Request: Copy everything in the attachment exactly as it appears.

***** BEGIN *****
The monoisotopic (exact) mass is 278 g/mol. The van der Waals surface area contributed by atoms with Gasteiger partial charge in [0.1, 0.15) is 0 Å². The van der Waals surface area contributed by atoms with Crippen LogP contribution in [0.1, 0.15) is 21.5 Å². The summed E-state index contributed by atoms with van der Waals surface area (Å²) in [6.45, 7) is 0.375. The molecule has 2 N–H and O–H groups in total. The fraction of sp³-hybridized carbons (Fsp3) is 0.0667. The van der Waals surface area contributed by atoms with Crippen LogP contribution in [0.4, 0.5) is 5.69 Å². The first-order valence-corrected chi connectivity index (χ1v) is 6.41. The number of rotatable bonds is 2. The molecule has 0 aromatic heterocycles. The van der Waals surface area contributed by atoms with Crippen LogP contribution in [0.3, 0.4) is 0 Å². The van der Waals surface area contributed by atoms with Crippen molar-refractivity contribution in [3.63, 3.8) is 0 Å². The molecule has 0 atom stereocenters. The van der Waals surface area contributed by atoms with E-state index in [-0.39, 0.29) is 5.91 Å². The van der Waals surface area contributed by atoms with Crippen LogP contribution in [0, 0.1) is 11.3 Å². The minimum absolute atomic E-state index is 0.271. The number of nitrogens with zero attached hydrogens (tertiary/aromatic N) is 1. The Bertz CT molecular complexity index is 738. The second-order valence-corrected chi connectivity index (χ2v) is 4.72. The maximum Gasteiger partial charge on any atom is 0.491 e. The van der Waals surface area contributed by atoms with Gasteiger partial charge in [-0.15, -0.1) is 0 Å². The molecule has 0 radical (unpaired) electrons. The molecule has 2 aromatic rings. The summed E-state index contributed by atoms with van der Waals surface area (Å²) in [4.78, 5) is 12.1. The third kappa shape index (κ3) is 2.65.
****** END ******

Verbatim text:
The monoisotopic (exact) mass is 278 g/mol. The van der Waals surface area contributed by atoms with Gasteiger partial charge in [0.1, 0.15) is 0 Å². The van der Waals surface area contributed by atoms with Crippen LogP contribution in [0.1, 0.15) is 21.5 Å². The summed E-state index contributed by atoms with van der Waals surface area (Å²) in [6.45, 7) is 0.375. The molecule has 2 N–H and O–H groups in total. The fraction of sp³-hybridized carbons (Fsp3) is 0.0667. The van der Waals surface area contributed by atoms with Crippen LogP contribution in [0.4, 0.5) is 5.69 Å². The first-order valence-corrected chi connectivity index (χ1v) is 6.41. The number of rotatable bonds is 2. The molecule has 0 aromatic heterocycles. The van der Waals surface area contributed by atoms with Crippen LogP contribution in [0.3, 0.4) is 0 Å². The van der Waals surface area contributed by atoms with Crippen molar-refractivity contribution in [3.63, 3.8) is 0 Å². The molecule has 0 atom stereocenters. The van der Waals surface area contributed by atoms with E-state index in [-0.39, 0.29) is 5.91 Å². The van der Waals surface area contributed by atoms with Crippen LogP contribution in [0, 0.1) is 11.3 Å². The minimum absolute atomic E-state index is 0.271. The number of nitrogens with zero attached hydrogens (tertiary/aromatic N) is 1. The Bertz CT molecular complexity index is 738. The second-order valence-corrected chi connectivity index (χ2v) is 4.72. The maximum Gasteiger partial charge on any atom is 0.491 e. The van der Waals surface area contributed by atoms with Gasteiger partial charge in [-0.15, -0.1) is 0 Å². The molecule has 0 radical (unpaired) electrons. The molecule has 2 aromatic rings. The summed E-state index contributed by atoms with van der Waals surface area (Å²) in [4.78, 5) is 12.1. The third kappa shape index (κ3) is 2.65.